There is an epidemic of parents who put pressure on children in a very negative way. They want their children to be the best in different sports, and they address them through yelling, putdowns, and other negative behaviors. Unfortunately, this approach has a negative impact on kids, and it leaves them feeling stressed out and deflated.
How Children Respond to Negative Pressure
According to psychologists, parents determine the outcome of sports for children. They can provide a fun learning experience, or they can provide something that becomes a nightmare. When parents try to relive their own past through their children, it can be disastrous.
What Do Kids Respond Positively to?
Children don’t respond well to parents or coaches who put them down and punish them. Instead, they do well when they are congratulated for the things they did well. When children are encouraged to do their best, they do well and have a positive experience.
The Impact of Money
The amount of money that parents spend can also have an adverse effect. Many children feel that there is a direct association between the money their parents spend and their expectations. When parents spend more money, children feel more pressure. Sometimes the parents exert the pressure, and other times, the child takes it upon themself.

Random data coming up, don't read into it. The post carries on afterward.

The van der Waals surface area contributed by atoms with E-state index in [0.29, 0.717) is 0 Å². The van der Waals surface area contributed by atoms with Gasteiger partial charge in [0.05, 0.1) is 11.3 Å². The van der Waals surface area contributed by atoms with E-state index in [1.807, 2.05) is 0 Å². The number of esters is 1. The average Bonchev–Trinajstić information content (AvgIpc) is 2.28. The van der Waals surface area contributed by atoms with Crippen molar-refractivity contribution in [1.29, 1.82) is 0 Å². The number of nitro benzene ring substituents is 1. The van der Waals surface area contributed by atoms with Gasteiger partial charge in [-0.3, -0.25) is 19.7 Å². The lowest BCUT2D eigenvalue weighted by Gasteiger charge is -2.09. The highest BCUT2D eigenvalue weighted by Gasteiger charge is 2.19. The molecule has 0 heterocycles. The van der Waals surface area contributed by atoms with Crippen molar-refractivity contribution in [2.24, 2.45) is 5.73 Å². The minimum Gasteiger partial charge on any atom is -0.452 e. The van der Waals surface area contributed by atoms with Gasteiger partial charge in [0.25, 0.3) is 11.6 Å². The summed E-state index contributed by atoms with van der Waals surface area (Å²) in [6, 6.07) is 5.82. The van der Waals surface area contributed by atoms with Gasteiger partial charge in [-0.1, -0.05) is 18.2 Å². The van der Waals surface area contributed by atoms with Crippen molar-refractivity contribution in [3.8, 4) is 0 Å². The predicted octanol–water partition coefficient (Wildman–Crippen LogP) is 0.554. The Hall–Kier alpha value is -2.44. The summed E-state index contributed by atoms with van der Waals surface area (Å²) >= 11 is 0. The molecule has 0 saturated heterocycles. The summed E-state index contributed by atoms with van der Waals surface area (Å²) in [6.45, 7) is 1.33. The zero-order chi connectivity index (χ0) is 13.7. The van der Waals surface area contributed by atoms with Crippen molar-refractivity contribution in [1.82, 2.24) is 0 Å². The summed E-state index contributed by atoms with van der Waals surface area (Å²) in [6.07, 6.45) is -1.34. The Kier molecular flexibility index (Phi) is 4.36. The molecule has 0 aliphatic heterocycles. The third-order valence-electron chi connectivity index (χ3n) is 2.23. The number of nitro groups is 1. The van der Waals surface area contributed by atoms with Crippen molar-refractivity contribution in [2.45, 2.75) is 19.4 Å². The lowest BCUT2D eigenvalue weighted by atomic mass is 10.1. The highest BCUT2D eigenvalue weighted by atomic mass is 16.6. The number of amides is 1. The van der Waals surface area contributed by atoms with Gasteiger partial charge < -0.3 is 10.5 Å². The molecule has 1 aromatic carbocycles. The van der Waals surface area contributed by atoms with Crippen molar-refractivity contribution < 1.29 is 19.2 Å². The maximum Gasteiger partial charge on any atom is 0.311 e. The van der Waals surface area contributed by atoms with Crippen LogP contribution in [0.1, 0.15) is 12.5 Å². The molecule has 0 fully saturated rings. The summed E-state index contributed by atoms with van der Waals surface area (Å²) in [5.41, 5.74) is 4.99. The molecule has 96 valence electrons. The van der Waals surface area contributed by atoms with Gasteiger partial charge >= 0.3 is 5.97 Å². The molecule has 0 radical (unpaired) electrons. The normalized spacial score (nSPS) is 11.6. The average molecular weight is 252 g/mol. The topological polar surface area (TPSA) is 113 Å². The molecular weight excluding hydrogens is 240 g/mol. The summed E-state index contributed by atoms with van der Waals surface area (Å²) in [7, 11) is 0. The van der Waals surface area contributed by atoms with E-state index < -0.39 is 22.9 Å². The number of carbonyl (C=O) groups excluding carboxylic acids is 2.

These expenses can include private coaching, equipment, travel expenses, and more. This makes the sport less enjoyable for children, and they don’t feel that they own their athletic careers.
Long-Term Negative Impact
Two athletes in particular are great examples of the long-term negative impact of pushy parents. Andre Agassi hates tennis today, and he attributes it to his father. In fact, when he won his first Grand Slam title, his father only noticed that he had lost the fourth set of the match. Mickey Mantle is another, and he writes all about it in his autobiography. Both of these athletes struggled with substance abuse.
Pressuring children can cause low self esteem, and they don’t enjoy the sport. The best way to handle children is to support their decisions and let the practice and competition be theirs.